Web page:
Yahoo is asking its users to change their passwords, review all their accounts for suspicious activity after identifying a new system breach where hackers are believed to have stolen data from more than one billion user accounts in August 2013, making it the largest breach in history.
As we previously disclosed in November, law enforcement provided Yahoo with data files that a third party claimed was Yahoo user data. The company analyzed the data with the assistance of outside forensic experts and found that it was Yahoo user data.
Based on further analysis of this data by the forensic experts, it is said an unauthorized third party, in August 2013, stole data associated with more than one billion user accounts. “We have not been able to identify the intrusion associated with this theft. We believe this incident is likely distinct from the incident we disclosed on September 22, 2016.” Stated Yahoo.
For potentially affected accounts, the stolen user account information is said to have included names, email addresses, telephone numbers, dates of birth, hashed passwords (using MD5) and, in some cases, encrypted or unencrypted security questions and answers.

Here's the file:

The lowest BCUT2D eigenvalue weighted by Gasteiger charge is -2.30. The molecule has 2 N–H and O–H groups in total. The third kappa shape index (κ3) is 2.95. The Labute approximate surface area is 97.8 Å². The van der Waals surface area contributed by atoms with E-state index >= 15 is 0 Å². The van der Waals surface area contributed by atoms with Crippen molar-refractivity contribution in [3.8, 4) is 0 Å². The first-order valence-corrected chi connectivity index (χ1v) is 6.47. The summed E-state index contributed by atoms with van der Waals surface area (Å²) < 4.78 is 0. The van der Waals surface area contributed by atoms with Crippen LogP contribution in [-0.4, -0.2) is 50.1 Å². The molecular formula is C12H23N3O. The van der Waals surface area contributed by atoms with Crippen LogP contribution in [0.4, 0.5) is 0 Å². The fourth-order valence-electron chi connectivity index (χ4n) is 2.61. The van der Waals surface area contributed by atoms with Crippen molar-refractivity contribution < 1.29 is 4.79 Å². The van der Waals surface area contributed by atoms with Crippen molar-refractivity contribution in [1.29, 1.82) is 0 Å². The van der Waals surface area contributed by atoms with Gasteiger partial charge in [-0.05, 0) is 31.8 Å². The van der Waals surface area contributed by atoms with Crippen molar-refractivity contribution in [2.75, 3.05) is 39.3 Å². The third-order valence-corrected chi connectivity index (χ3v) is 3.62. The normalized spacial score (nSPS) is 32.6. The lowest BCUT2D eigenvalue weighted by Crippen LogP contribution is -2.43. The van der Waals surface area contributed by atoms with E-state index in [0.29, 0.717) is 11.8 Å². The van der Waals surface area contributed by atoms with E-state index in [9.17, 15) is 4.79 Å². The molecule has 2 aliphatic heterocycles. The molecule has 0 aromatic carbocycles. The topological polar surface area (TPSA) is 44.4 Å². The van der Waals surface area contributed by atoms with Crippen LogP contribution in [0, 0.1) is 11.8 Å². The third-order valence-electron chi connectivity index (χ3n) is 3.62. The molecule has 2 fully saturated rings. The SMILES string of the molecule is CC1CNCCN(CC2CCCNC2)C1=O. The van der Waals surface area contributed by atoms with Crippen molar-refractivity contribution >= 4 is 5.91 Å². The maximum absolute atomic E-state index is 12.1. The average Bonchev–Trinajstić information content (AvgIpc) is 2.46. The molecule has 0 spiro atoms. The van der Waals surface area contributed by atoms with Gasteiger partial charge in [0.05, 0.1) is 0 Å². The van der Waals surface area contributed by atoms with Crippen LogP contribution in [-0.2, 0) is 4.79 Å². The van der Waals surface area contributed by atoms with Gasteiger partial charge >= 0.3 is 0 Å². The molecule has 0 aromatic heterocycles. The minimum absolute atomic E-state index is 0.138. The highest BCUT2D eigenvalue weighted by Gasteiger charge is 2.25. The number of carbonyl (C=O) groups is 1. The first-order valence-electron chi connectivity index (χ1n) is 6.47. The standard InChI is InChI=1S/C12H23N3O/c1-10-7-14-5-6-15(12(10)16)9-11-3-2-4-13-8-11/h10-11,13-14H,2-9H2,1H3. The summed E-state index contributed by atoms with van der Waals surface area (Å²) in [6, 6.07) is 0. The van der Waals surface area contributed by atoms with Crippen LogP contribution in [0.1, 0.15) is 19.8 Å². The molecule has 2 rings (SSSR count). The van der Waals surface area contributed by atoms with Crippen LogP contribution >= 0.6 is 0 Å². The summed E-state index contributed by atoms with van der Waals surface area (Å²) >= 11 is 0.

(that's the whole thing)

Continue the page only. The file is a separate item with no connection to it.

The investigation indicates that the stolen information did not include passwords in clear text, payment card data, or bank account information. Payment card data and bank account information are not stored in the system the company believes was affected.
Separately, Yahoo previously disclosed that our outside forensic experts were investigating the creation of forged cookies that could allow an intruder to access users’ accounts without a password. Based on the ongoing investigation, it has been confirmed that an unauthorized third party accessed the company’s proprietary code to learn how to forge cookies.
The outside forensic experts have identified user accounts for which they believe forged cookies were taken or used. “We are notifying the affected account holders, and have invalidated the forged cookies. We have connected some of this activity to the same state-sponsored actor believed to be responsible for the data theft the company disclosed on September 22, 2016.”
“We are notifying potentially affected users and have taken steps to secure their accounts, including requiring users to change their passwords. We have also invalidated unencrypted security questions and answers so that they cannot be used to access an account. With respect to the cookie forging activity, we invalidated the forged cookies and hardened our systems to secure them against similar attacks. We continuously enhance our safeguards and systems that detect and prevent unauthorized access to user accounts.” Stated Yahoo